‘Sex’: The Best Eighties Comics Currently Being Published
Remember that feeling you got when you first read the great comics of the Eighties? When fantastic deconstructions of superhero characters and genre fiction idioms introduced you to a new level of sophistication? When dozens of mainstream books were possessed of a style and edge that scaled up your spine and sent electricity licking through your neck? When sex and violence were done right? Do ya miss it? Joe Casey and Piotr Kowalski might just have your fix: if you miss the honed sense of danger you got when reading The Dark Knight Returns, Watchmen, and American Flagg! it might be time to check out the Image comic Sex, the coolest new Batman book on the shelves.
Not the actual character, of course. Another version of Batman, far removed from the continuity and publishing standards of DC and just beyond the reach of the Warner Bros. legal department, but Batman nonetheless. Repurposed; broken down into his base elements and reformed as something new and different. Seems like part of a whole trip Joe Casey is on these days, as Sex runs concurrently with his other new Image series The Bounce with David Messina, in which an analogue of Spider-Man, well, bounces around twenty-first century New York, high on weed and super-heroism.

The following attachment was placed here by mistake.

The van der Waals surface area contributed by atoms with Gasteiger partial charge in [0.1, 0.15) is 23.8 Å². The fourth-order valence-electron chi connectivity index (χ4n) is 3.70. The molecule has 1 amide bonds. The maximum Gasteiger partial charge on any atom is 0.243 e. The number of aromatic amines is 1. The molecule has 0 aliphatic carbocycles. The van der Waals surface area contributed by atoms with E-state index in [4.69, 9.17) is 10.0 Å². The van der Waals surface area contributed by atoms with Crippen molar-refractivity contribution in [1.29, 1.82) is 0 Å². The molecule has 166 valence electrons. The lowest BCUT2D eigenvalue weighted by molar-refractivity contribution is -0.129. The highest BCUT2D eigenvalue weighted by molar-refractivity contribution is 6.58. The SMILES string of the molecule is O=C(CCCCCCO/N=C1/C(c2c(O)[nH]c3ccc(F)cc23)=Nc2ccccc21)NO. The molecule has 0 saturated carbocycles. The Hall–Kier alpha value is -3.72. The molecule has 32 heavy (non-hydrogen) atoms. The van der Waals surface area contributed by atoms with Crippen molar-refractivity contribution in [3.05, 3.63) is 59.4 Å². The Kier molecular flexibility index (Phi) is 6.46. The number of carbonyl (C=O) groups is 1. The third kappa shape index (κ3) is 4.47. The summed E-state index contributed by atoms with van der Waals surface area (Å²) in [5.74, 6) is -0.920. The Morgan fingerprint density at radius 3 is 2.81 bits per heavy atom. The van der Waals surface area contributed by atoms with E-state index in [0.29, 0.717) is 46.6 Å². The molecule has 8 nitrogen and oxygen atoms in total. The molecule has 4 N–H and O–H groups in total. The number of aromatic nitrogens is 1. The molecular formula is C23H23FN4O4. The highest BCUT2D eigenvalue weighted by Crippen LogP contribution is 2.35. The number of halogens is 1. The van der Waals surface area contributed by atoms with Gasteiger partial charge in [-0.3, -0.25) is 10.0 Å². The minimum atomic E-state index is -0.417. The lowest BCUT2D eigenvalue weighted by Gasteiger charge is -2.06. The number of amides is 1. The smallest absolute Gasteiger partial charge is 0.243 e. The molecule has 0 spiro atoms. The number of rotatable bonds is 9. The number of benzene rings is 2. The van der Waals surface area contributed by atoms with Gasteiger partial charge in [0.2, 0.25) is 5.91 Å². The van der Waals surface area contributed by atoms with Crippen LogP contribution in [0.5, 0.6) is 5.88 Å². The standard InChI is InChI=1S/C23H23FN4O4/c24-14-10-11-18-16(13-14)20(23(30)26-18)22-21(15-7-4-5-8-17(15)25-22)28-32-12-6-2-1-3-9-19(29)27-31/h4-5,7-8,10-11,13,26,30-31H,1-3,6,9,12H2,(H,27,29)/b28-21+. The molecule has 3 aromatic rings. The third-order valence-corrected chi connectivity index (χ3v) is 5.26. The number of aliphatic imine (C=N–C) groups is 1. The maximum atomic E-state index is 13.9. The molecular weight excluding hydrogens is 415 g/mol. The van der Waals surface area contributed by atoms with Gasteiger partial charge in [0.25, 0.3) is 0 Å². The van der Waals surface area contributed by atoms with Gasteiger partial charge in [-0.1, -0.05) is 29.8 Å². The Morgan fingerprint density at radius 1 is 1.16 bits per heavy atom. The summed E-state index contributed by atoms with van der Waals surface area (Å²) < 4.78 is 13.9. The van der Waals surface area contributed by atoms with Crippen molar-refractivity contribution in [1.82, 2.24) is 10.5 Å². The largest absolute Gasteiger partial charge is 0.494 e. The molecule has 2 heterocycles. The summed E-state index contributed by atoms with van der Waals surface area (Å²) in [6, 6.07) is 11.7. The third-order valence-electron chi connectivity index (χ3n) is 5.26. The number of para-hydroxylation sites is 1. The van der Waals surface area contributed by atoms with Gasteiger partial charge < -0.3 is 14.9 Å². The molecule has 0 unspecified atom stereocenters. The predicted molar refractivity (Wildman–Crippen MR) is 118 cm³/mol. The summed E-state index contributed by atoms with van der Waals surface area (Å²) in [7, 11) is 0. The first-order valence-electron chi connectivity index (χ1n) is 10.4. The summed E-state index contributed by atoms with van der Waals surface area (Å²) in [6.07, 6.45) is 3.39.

But Batman and Spider-Man are very different characters, and even though Sex and The Bounce both disassemble and rebuild archetypes to re-examine them (and sound like godawful Miami Beach nightclubs), they do so in very different ways. The Bounce is about youth, responsibility, and new definitions of heroism; Sex is about retirement, repression, class divisions, power, and fear.
Also f*****g. Lots of f*****g.
In Sex, the role of Batman is played by Simon Cooke, otherwise known as the Saturn City superhero The Armored Saint. Returning from a sabbatical of indeterminate length, the story begins with Cooke awkwardly starting a new chapter in his life: retired from crime-fighting, settling down to run the corporation he’s always pretended to, and leaving heroism behind to live a normal, happy life. And though there have been plenty of stories about retired superheroes, this is where Casey does that unique Casey thing: Simon Cooke has absolutely no idea how to live a normal life.